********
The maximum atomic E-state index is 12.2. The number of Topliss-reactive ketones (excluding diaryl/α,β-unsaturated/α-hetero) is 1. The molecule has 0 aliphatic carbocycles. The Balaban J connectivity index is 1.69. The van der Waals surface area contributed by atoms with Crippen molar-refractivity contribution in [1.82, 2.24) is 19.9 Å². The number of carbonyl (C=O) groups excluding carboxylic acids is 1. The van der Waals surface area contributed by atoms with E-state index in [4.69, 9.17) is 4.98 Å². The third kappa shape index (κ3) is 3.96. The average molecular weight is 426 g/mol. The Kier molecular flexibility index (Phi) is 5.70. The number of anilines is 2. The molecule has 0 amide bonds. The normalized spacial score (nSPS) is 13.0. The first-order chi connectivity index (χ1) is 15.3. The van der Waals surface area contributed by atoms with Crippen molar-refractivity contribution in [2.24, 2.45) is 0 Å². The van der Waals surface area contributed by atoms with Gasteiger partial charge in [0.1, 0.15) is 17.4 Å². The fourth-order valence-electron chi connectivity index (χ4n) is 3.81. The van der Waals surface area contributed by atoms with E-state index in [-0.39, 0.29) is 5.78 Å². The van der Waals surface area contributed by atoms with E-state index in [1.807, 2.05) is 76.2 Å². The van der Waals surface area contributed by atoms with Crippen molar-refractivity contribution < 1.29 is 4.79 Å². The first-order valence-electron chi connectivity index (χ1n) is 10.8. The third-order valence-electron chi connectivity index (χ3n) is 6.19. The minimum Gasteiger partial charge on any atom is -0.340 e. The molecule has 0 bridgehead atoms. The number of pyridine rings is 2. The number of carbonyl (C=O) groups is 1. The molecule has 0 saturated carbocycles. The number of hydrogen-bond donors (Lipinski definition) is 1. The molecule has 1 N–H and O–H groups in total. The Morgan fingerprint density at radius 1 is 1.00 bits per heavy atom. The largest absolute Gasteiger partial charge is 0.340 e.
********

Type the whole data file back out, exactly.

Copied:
The maximum atomic E-state index is 12.2. The number of Topliss-reactive ketones (excluding diaryl/α,β-unsaturated/α-hetero) is 1. The molecule has 0 aliphatic carbocycles. The Balaban J connectivity index is 1.69. The van der Waals surface area contributed by atoms with Crippen molar-refractivity contribution in [1.82, 2.24) is 19.9 Å². The number of carbonyl (C=O) groups excluding carboxylic acids is 1. The van der Waals surface area contributed by atoms with E-state index in [4.69, 9.17) is 4.98 Å². The third kappa shape index (κ3) is 3.96. The average molecular weight is 426 g/mol. The Kier molecular flexibility index (Phi) is 5.70. The number of anilines is 2. The molecule has 0 amide bonds. The normalized spacial score (nSPS) is 13.0. The first-order chi connectivity index (χ1) is 15.3. The van der Waals surface area contributed by atoms with Crippen molar-refractivity contribution in [2.24, 2.45) is 0 Å². The van der Waals surface area contributed by atoms with Gasteiger partial charge in [0.1, 0.15) is 17.4 Å². The fourth-order valence-electron chi connectivity index (χ4n) is 3.81. The van der Waals surface area contributed by atoms with E-state index in [-0.39, 0.29) is 5.78 Å². The van der Waals surface area contributed by atoms with E-state index in [1.807, 2.05) is 76.2 Å². The van der Waals surface area contributed by atoms with Crippen molar-refractivity contribution < 1.29 is 4.79 Å². The first-order valence-electron chi connectivity index (χ1n) is 10.8. The third-order valence-electron chi connectivity index (χ3n) is 6.19. The minimum Gasteiger partial charge on any atom is -0.340 e. The molecule has 0 bridgehead atoms. The number of pyridine rings is 2. The number of carbonyl (C=O) groups is 1. The molecule has 0 saturated carbocycles. The number of hydrogen-bond donors (Lipinski definition) is 1. The molecule has 1 N–H and O–H groups in total. The Morgan fingerprint density at radius 1 is 1.00 bits per heavy atom. The largest absolute Gasteiger partial charge is 0.340 e.